Consumer Price Index, December 2021
Canadians continued to feel the impact of rising prices for groceries in December, as unfavourable weather conditions during the growing season and supply chain disruptions put upward pressure on prices. Supply chain disruptions also led to higher prices for durable goods, including passenger vehicles and household appliances, while higher construction costs and the increased frequency and severity of weather events contributed to rising home and mortgage insurance costs.
The Consumer Price Index (CPI) rose 4.8% on a year-over-year basis in December, up from a 4.7% gain in November. Excluding gasoline, the CPI rose 4.0% year over year.
On a monthly basis, the CPI fell 0.1% in December, following a 0.2% increase in November. This was the first monthly decline since December 2020, as gasoline prices fell in response to lower demand amid the spread of the Omicron COVID-19 variant.
The Consumer Price Index (CPI) rose 4.8% on a year-over-year basis in December, up from a 4.7% gain in November.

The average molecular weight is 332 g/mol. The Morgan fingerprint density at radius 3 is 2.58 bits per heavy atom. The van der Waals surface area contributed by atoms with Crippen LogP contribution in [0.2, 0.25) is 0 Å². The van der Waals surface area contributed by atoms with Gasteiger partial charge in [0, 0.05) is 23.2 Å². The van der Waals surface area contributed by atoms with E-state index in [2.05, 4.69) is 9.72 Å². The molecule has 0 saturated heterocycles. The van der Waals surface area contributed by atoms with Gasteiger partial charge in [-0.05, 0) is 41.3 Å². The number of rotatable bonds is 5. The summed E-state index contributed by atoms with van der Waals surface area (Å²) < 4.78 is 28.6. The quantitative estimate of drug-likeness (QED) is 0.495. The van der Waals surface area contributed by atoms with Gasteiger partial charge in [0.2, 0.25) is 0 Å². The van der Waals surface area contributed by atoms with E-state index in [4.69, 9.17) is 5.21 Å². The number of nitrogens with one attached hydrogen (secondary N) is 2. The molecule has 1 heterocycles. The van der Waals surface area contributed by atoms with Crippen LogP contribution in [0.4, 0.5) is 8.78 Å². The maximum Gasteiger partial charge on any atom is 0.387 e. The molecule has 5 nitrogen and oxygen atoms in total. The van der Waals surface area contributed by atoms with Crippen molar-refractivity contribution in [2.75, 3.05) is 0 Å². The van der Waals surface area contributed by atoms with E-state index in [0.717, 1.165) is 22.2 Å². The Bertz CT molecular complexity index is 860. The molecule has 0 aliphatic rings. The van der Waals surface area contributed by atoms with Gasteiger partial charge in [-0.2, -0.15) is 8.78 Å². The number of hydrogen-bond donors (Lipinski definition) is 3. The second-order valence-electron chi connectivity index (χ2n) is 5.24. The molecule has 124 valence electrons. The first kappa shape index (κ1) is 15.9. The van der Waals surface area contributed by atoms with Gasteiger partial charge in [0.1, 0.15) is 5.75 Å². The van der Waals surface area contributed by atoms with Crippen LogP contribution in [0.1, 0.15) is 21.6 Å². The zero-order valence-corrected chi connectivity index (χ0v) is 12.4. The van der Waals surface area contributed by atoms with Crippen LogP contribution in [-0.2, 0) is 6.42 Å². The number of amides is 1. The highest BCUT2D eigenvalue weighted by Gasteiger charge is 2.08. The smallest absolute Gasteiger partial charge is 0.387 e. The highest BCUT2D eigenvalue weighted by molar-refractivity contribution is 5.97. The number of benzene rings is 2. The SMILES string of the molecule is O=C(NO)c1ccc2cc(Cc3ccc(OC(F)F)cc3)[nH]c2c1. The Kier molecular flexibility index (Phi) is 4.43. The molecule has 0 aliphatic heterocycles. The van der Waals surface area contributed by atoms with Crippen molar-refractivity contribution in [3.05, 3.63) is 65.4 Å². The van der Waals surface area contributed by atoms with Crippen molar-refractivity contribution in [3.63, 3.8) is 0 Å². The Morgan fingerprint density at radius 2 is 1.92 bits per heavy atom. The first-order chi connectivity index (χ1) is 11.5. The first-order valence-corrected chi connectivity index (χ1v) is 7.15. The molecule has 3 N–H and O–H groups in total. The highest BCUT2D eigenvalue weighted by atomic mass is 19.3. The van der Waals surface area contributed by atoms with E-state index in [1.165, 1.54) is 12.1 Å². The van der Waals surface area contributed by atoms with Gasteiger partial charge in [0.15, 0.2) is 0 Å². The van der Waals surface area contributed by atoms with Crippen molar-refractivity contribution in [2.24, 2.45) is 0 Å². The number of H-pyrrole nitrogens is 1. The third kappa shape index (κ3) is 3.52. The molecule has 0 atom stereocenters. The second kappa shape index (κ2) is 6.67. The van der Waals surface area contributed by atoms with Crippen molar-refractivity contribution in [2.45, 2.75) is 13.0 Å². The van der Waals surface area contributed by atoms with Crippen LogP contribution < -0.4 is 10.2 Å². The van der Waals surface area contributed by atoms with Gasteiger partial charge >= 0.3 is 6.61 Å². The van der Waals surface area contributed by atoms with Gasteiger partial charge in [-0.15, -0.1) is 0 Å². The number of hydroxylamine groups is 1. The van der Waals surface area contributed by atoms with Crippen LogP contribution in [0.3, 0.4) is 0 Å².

Headline CPI grew at a faster pace compared with November, due in part to higher prices for food (+5.2%), passenger vehicles (+7.2%) and homeowners' home and mortgage insurance (+9.3%). Excluding gasoline, the CPI rose 4.0% year over year.
On a monthly basis, the CPI fell 0.1% in December, following a 0.2% increase in November. This was the first monthly decline since December 2020.
On a seasonally adjusted monthly basis, the CPI was up 0.3%.
Prices rose in all eight major components on a year-over-year basis in December. Transportation and shelter prices contributed the most to the increase in the CPI.
Year over year, prices for services (+3.4%) rose at a faster pace in December compared with November (+2.9%). Prices for goods (+6.8%) grew at a slightly slower pace than in November (+6.9%), moderating the price growth in the CPI. Gasoline prices rose to a lesser extent in December (+33.3%) than in November (+43.6%), contributing to the slowdown in goods prices.